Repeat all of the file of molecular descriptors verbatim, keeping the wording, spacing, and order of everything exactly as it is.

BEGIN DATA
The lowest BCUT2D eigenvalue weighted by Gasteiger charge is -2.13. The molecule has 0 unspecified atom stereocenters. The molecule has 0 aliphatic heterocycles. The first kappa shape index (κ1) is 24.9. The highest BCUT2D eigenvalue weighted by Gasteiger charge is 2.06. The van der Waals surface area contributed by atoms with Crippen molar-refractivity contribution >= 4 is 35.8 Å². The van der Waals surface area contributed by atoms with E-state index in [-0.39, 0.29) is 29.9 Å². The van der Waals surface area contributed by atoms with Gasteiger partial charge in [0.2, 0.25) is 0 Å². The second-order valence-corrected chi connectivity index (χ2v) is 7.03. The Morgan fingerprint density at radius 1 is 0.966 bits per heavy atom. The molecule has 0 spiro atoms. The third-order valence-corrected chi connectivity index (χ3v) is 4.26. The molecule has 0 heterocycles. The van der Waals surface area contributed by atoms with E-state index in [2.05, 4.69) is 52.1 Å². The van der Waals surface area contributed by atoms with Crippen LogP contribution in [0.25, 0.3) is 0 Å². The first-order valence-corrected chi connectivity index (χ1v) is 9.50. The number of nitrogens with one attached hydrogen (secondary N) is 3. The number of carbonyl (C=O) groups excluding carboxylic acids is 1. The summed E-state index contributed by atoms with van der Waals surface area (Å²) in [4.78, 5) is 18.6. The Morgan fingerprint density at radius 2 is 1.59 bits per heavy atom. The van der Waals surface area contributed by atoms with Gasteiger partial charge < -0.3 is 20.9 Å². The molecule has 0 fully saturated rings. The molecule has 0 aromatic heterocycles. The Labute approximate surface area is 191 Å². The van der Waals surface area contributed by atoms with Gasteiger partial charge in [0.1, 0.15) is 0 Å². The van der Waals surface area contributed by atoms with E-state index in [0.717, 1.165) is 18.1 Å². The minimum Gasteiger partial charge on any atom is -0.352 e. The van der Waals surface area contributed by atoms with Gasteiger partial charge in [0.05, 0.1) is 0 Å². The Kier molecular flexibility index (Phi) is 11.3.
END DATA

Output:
The lowest BCUT2D eigenvalue weighted by Gasteiger charge is -2.13. The molecule has 0 unspecified atom stereocenters. The molecule has 0 aliphatic heterocycles. The first kappa shape index (κ1) is 24.9. The highest BCUT2D eigenvalue weighted by Gasteiger charge is 2.06. The van der Waals surface area contributed by atoms with Crippen molar-refractivity contribution >= 4 is 35.8 Å². The van der Waals surface area contributed by atoms with E-state index in [-0.39, 0.29) is 29.9 Å². The van der Waals surface area contributed by atoms with Gasteiger partial charge in [0.2, 0.25) is 0 Å². The second-order valence-corrected chi connectivity index (χ2v) is 7.03. The Morgan fingerprint density at radius 1 is 0.966 bits per heavy atom. The molecule has 0 spiro atoms. The third-order valence-corrected chi connectivity index (χ3v) is 4.26. The molecule has 0 heterocycles. The van der Waals surface area contributed by atoms with E-state index in [2.05, 4.69) is 52.1 Å². The van der Waals surface area contributed by atoms with Crippen LogP contribution in [0.25, 0.3) is 0 Å². The first-order valence-corrected chi connectivity index (χ1v) is 9.50. The number of nitrogens with one attached hydrogen (secondary N) is 3. The number of carbonyl (C=O) groups excluding carboxylic acids is 1. The summed E-state index contributed by atoms with van der Waals surface area (Å²) in [4.78, 5) is 18.6. The Morgan fingerprint density at radius 2 is 1.59 bits per heavy atom. The van der Waals surface area contributed by atoms with Gasteiger partial charge < -0.3 is 20.9 Å². The molecule has 0 fully saturated rings. The molecule has 0 aromatic heterocycles. The Labute approximate surface area is 191 Å². The van der Waals surface area contributed by atoms with Gasteiger partial charge in [0.1, 0.15) is 0 Å². The van der Waals surface area contributed by atoms with E-state index in [0.717, 1.165) is 18.1 Å². The minimum Gasteiger partial charge on any atom is -0.352 e. The van der Waals surface area contributed by atoms with Gasteiger partial charge in [0.05, 0.1) is 0 Å². The Kier molecular flexibility index (Phi) is 11.3.